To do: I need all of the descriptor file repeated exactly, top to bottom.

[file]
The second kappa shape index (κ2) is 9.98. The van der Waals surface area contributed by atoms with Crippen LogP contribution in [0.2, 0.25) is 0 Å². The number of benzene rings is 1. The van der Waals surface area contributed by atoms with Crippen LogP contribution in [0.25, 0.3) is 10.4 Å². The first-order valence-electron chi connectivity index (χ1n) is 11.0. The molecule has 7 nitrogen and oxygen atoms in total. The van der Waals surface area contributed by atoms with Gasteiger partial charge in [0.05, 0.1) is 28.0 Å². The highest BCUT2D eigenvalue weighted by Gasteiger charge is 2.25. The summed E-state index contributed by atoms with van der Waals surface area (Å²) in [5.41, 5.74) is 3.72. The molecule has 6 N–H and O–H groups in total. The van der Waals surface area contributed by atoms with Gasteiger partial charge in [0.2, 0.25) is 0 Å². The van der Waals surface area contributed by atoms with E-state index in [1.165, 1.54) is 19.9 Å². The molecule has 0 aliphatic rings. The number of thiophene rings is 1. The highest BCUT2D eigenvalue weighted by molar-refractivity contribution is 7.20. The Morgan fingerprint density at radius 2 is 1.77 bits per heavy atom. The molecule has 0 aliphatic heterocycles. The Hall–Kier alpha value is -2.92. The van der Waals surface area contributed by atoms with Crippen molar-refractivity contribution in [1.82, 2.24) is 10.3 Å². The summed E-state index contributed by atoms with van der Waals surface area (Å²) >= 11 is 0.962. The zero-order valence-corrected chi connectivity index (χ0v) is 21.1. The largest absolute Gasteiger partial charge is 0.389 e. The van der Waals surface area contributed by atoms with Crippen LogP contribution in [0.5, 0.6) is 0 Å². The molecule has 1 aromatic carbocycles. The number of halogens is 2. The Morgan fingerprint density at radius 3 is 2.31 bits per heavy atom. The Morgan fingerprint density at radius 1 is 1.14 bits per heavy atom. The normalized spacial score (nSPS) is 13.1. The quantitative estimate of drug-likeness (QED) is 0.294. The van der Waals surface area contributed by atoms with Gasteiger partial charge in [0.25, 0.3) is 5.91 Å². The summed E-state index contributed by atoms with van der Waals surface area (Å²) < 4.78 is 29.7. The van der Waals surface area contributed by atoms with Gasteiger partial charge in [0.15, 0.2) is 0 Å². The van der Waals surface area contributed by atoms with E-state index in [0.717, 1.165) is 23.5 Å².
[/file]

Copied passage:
The second kappa shape index (κ2) is 9.98. The van der Waals surface area contributed by atoms with Crippen LogP contribution in [0.2, 0.25) is 0 Å². The number of benzene rings is 1. The van der Waals surface area contributed by atoms with Crippen LogP contribution in [0.25, 0.3) is 10.4 Å². The first-order valence-electron chi connectivity index (χ1n) is 11.0. The molecule has 7 nitrogen and oxygen atoms in total. The van der Waals surface area contributed by atoms with Gasteiger partial charge in [0.05, 0.1) is 28.0 Å². The highest BCUT2D eigenvalue weighted by Gasteiger charge is 2.25. The summed E-state index contributed by atoms with van der Waals surface area (Å²) in [5.41, 5.74) is 3.72. The molecule has 6 N–H and O–H groups in total. The van der Waals surface area contributed by atoms with Gasteiger partial charge in [0.2, 0.25) is 0 Å². The van der Waals surface area contributed by atoms with E-state index in [1.165, 1.54) is 19.9 Å². The molecule has 0 aliphatic rings. The number of thiophene rings is 1. The highest BCUT2D eigenvalue weighted by molar-refractivity contribution is 7.20. The Morgan fingerprint density at radius 2 is 1.77 bits per heavy atom. The molecule has 0 aliphatic heterocycles. The Hall–Kier alpha value is -2.92. The van der Waals surface area contributed by atoms with Crippen molar-refractivity contribution in [1.82, 2.24) is 10.3 Å². The summed E-state index contributed by atoms with van der Waals surface area (Å²) >= 11 is 0.962. The zero-order valence-corrected chi connectivity index (χ0v) is 21.1. The largest absolute Gasteiger partial charge is 0.389 e. The van der Waals surface area contributed by atoms with Crippen LogP contribution in [0.5, 0.6) is 0 Å². The molecule has 1 aromatic carbocycles. The number of halogens is 2. The Morgan fingerprint density at radius 3 is 2.31 bits per heavy atom. The Morgan fingerprint density at radius 1 is 1.14 bits per heavy atom. The normalized spacial score (nSPS) is 13.1. The quantitative estimate of drug-likeness (QED) is 0.294. The van der Waals surface area contributed by atoms with Gasteiger partial charge in [0.25, 0.3) is 5.91 Å². The summed E-state index contributed by atoms with van der Waals surface area (Å²) < 4.78 is 29.7. The van der Waals surface area contributed by atoms with Gasteiger partial charge in [0.15, 0.2) is 0 Å². The van der Waals surface area contributed by atoms with E-state index in [0.717, 1.165) is 23.5 Å².